Skip past the photos to the Australia tips, reasons to go and highlights here.
Australia – Should You Go?
Yes. Go there, do it soon, go.
Australia is an amazing place to travel around and there are lots of reasons to visit.
The country is vast, mostly inhospitable and potentially very hazardous – which is part of the allure for me. Driving out towards Uluru through the “ghastly blank” with mile after mile of nothingness – day after day – running on vapours as the next petrol station slowly comes into view – may not be everyone’s cup of tea, but we loved it. Coming from a small country myself – England, where you can’t go very far without coming across human activity, the enormous Australian outback is pretty mind-blowing. We hired a basic “hi-topper” campervan and spent 12 days on a massive loop from Brisbane, up through Queensland via Mount Isa, into the Northern Territory, down the Stuart Highway, stopping at Alice Springs & Uluru, down into South Australia, Port Augusta for repairs and across New South Wales via Dubbo before joining the Pacific Highway around Coffs Harbour for the drive back to Brisbane. Utterly awesome.
Must see places and sights
The famous iconic megalith in the red centre. Amazing just to gaze at it dawn and dusk, walk around and, if you can, see from the air via helicopter ride. TIP – take a hat with a fly net – or go insane swatting the flies away every 2 seconds. You can spot the people who don’t have them a mile off – they look crazy waving their arms all over the place. We arrived at the camp site without nets and lasted 5 minutes, luckily the shop had some. There must be something about human eye juice that is very tasty to an Uluru fly because those little buggers are relentless!
The Great Ocean Road
The famous drive along the south coast taking in Lorne, Apollo Bay & Port Campbell. Staggeringly beautiful coastline and beaches. You are almost guaranteed to see koalas in the Otway National Park. Be prepared for plenty of getting in and out of the vehicle as you make numerous stops to soak up the views and take pictures.
Just how many pictures of the Opera House can you take? Having seen so many photos of this world-famous icon, getting up close to it in the flesh was a bit surreal first time around. The Harbour Bridge, Sky Tower and a trip across the bay are also well worth it.
There are loads of them. We found ourselves gawping at breath taking scenery in the Blue Mountains, Lamington, Flinders Ranges, Grampians and Carnarvon Gorge. Hiking and camping in these parks is great.
Also see or maybe do
Great Barrier Reef
Had I known the human-made problems this extraordinary coral reef faces, I would not have done scuba diving there (this was in 2010). The dive itself was OK, but not the technicolour fishy swarms I was expecting. Quite a bit of the particular bit of reef we were on was just brownish and sick looking. There were plenty of fish to look at but the whole area looked overused. Over the years the tourists, boats and pollution have taken a serious toll on this immense, living wonder. If we do go again, we’ll be doing low impact, eco-friendly activities whilst still learning about, and enjoying the reef. For now it’s best left alone to recover in the places where it still can.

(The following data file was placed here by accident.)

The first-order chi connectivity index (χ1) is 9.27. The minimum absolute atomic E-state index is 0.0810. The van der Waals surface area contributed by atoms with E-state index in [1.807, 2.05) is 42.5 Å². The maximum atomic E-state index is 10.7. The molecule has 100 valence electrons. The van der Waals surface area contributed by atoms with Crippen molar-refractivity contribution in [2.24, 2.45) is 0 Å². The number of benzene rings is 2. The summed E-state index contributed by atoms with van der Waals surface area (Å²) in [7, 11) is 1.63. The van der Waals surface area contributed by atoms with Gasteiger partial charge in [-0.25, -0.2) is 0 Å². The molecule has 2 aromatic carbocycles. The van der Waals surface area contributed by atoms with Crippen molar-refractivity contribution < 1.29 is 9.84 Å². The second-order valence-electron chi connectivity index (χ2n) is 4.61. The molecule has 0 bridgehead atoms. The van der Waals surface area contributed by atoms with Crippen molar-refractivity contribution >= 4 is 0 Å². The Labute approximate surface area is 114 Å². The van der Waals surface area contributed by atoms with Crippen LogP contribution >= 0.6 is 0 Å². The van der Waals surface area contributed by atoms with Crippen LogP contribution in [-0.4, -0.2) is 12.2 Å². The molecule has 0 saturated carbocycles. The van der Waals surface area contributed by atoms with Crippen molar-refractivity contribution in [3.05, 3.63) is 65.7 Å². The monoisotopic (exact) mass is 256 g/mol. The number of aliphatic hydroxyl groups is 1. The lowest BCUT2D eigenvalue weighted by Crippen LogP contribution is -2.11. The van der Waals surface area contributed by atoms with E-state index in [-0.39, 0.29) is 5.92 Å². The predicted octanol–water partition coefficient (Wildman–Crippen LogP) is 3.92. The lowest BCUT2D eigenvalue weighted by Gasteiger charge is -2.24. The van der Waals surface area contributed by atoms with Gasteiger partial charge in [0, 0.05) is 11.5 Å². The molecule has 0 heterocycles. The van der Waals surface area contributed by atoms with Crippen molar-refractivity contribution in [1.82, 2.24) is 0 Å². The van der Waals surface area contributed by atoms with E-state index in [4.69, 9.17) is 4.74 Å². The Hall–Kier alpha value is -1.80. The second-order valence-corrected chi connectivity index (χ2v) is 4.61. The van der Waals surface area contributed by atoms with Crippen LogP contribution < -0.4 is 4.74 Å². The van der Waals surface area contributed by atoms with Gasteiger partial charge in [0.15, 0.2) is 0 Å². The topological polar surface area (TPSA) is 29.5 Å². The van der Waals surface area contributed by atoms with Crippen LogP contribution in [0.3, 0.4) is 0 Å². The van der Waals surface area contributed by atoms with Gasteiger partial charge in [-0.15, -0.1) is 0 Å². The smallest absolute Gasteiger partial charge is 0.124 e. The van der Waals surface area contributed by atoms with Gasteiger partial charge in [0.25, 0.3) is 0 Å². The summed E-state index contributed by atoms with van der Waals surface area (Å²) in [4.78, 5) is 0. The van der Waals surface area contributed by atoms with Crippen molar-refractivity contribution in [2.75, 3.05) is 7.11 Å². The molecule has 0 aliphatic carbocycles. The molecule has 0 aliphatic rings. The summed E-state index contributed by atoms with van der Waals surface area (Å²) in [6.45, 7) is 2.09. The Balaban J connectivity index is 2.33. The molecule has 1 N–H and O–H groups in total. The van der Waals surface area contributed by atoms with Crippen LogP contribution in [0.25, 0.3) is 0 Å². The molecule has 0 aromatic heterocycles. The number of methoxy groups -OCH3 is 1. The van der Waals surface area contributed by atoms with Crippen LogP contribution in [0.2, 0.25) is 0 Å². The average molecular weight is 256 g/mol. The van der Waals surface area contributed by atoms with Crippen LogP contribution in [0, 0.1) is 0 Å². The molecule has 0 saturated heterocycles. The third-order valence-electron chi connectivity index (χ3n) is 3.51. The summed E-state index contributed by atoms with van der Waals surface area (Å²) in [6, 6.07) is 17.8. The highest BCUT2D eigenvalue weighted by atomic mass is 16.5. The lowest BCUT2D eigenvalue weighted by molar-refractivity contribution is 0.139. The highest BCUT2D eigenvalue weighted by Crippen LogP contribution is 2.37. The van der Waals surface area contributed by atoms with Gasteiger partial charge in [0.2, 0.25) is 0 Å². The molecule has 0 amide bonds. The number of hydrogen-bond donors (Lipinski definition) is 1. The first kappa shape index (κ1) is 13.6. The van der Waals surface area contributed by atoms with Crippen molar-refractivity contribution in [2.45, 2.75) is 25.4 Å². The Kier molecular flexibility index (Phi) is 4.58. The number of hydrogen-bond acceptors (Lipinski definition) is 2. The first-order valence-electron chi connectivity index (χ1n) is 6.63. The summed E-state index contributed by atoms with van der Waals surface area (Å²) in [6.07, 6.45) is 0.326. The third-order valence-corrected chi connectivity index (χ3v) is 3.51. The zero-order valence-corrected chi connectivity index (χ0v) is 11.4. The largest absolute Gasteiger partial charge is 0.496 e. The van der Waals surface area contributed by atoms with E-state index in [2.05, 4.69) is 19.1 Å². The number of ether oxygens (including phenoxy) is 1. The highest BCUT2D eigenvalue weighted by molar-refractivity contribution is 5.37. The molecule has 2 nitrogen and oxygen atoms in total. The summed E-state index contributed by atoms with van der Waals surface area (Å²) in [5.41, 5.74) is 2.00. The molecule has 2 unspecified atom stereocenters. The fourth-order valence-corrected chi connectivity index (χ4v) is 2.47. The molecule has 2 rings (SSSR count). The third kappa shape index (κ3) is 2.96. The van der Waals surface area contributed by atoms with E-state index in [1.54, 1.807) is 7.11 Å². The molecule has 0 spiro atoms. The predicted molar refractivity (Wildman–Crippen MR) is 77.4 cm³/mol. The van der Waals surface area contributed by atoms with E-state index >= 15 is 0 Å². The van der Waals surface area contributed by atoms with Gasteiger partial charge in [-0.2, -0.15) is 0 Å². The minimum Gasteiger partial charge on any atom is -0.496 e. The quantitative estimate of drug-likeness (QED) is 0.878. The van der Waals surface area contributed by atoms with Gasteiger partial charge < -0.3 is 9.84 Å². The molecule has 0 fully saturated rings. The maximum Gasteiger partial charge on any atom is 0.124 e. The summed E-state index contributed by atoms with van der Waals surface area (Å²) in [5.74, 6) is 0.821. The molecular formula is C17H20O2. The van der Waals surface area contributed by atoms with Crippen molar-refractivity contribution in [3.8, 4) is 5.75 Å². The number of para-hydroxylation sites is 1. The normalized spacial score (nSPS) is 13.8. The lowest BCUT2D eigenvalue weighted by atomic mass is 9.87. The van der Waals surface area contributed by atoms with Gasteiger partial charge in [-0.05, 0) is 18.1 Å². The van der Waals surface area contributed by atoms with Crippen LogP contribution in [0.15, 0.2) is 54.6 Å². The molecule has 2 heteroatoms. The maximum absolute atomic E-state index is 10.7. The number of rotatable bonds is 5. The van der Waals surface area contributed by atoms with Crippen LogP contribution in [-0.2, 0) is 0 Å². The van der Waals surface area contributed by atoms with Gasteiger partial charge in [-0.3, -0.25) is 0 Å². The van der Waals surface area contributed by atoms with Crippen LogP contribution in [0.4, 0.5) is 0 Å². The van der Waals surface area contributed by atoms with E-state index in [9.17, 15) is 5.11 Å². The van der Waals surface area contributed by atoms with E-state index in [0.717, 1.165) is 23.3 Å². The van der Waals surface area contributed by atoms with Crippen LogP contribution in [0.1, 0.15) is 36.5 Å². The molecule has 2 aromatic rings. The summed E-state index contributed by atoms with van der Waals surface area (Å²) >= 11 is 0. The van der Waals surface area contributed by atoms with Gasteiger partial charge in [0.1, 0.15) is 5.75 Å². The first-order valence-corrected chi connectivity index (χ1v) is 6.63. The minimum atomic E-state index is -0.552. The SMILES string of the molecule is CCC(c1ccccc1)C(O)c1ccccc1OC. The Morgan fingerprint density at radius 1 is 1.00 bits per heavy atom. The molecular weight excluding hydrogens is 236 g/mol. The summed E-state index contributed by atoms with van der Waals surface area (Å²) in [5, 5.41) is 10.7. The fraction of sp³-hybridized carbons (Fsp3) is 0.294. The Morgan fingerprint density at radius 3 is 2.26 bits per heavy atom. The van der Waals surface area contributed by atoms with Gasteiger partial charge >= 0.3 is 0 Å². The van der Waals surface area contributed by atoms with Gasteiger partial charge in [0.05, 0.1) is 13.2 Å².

There are plenty of places to learn about the indigenous aboriginal peoples both before and after European arrival. The installation at Uluru was very good. Some of the modern aboriginal paintings are fabulous, and I can’t help but like the hypnotic sound of a didgeridoo. If you visit cave paintings, such as those at the Manja shelter in the Grampains (Victoria) or at Carnarvon Gorge (Queensland), it’s likely some the oldest human art on the entire planet. See the movie Samson and Deliliah – it’s awesome. Rabbit-Proof Fence and Walkabout are worth seeing too.
Daintree National Park
If you are in Cairns to visit the Great Barrier Reef, a day trip to this park is worth it. Set in the tropics proper, the park is ancient rainforest in action. A pity we didn’t spot any cassowaries, but we did see an enormous crocodile on a short cruise up the river in a tiny boat which wasn’t scary at all.
Good for a look around Parliament House, Questacon and The National Library. The Royal Mint was the highlight for us – a fascinating look into how coins are made.
Pretty good for a day out with the family. Shame about the lack of big primates, but then again, they shouldn’t really be in zoos should they?
For whale watching – humpbacks on migration. Some tours will guarantee you see them. You may see dolphins show up too. Good activity for an afternoon.
Scenic and chilled out towns like Melaney in the Sunshine Coast Hinterland, Queensland.
- Safety – yes, it is true about Australia – there is danger everywhere. We came across snakes in forests and in camp sites – from biggish pythons to the highly venomous red-bellied black snake. We saw a red back spider nested under a public toilet…… Jellyfish are common at the beaches – some harmless, others not. Crocodiles will dine upon your soft bodies if given the chance. The kangaroos might try and disembowel you if you look at them. Even the magpies swoop down and attack your head as you quietly cycle by minding your own business. Don’t forget the Ozzie sun will seriously fry your skin very quickly in the summer. Long distance driving is potentially deadly – as the road signs (and ample roadkill) will constantly remind you. Bushfires and flooding are a serious hazard too. Apart from all that it’s pretty safe.
- Bottle-Os – if you want to buy alcohol you have to go to a special shop. You can’t just pick up a bottle of wine or a few beers at the supermarket or local store. This seems highly uncivilised at first, but you get used to it.
- Drive on the left.
- Avoid the peak summer months (December, January, February), particularly in the north.
- Read “Down Under” by Bill Bryson for his unique look on Australia.
- More info.